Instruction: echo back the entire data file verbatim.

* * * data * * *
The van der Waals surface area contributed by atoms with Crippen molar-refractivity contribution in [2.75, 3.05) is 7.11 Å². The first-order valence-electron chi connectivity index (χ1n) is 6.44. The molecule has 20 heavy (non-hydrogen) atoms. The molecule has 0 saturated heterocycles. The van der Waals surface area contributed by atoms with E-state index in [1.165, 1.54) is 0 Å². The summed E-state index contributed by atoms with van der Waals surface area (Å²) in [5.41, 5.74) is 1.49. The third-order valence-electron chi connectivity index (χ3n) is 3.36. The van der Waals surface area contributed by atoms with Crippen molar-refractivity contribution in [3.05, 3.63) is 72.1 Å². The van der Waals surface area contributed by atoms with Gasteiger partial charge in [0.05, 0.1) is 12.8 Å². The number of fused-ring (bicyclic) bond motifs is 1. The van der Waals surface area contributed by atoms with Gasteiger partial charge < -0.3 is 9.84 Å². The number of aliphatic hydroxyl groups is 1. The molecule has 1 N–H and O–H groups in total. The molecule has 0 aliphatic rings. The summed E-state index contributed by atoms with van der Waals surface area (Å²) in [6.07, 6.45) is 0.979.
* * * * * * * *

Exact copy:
The van der Waals surface area contributed by atoms with Crippen molar-refractivity contribution in [2.75, 3.05) is 7.11 Å². The first-order valence-electron chi connectivity index (χ1n) is 6.44. The molecule has 20 heavy (non-hydrogen) atoms. The molecule has 0 saturated heterocycles. The van der Waals surface area contributed by atoms with E-state index in [1.165, 1.54) is 0 Å². The summed E-state index contributed by atoms with van der Waals surface area (Å²) in [5.41, 5.74) is 1.49. The third-order valence-electron chi connectivity index (χ3n) is 3.36. The van der Waals surface area contributed by atoms with Crippen molar-refractivity contribution in [3.05, 3.63) is 72.1 Å². The van der Waals surface area contributed by atoms with Gasteiger partial charge in [0.05, 0.1) is 12.8 Å². The number of fused-ring (bicyclic) bond motifs is 1. The van der Waals surface area contributed by atoms with Gasteiger partial charge < -0.3 is 9.84 Å². The number of aliphatic hydroxyl groups is 1. The molecule has 1 N–H and O–H groups in total. The molecule has 0 aliphatic rings. The summed E-state index contributed by atoms with van der Waals surface area (Å²) in [6.07, 6.45) is 0.979.